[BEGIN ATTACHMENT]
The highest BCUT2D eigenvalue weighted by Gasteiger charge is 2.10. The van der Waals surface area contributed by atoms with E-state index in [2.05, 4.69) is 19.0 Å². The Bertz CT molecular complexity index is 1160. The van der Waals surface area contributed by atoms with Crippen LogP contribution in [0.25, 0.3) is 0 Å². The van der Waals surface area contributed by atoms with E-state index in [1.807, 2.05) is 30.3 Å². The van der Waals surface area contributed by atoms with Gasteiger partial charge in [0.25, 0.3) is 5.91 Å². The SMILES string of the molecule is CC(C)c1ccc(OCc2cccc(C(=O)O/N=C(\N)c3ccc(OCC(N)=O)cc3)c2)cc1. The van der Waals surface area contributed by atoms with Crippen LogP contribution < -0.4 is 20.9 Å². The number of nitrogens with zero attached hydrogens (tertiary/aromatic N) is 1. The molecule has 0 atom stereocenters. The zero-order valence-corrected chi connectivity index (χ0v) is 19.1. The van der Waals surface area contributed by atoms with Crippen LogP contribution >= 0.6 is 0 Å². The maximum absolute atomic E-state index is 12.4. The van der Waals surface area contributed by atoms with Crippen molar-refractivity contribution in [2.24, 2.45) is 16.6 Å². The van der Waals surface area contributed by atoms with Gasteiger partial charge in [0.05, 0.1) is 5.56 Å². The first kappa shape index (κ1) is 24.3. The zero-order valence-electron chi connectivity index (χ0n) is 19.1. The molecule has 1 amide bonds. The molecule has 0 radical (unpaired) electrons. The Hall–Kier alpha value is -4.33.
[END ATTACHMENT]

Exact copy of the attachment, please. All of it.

The highest BCUT2D eigenvalue weighted by Gasteiger charge is 2.10. The van der Waals surface area contributed by atoms with E-state index in [2.05, 4.69) is 19.0 Å². The Bertz CT molecular complexity index is 1160. The van der Waals surface area contributed by atoms with Crippen LogP contribution in [0.25, 0.3) is 0 Å². The van der Waals surface area contributed by atoms with E-state index in [1.807, 2.05) is 30.3 Å². The van der Waals surface area contributed by atoms with Gasteiger partial charge in [0.25, 0.3) is 5.91 Å². The SMILES string of the molecule is CC(C)c1ccc(OCc2cccc(C(=O)O/N=C(\N)c3ccc(OCC(N)=O)cc3)c2)cc1. The van der Waals surface area contributed by atoms with Crippen LogP contribution < -0.4 is 20.9 Å². The number of nitrogens with zero attached hydrogens (tertiary/aromatic N) is 1. The molecule has 0 atom stereocenters. The zero-order valence-corrected chi connectivity index (χ0v) is 19.1. The van der Waals surface area contributed by atoms with Crippen LogP contribution >= 0.6 is 0 Å². The maximum absolute atomic E-state index is 12.4. The van der Waals surface area contributed by atoms with Crippen molar-refractivity contribution in [2.24, 2.45) is 16.6 Å². The van der Waals surface area contributed by atoms with Gasteiger partial charge in [0.05, 0.1) is 5.56 Å². The first kappa shape index (κ1) is 24.3. The zero-order valence-electron chi connectivity index (χ0n) is 19.1. The molecule has 1 amide bonds. The molecule has 0 radical (unpaired) electrons. The Hall–Kier alpha value is -4.33.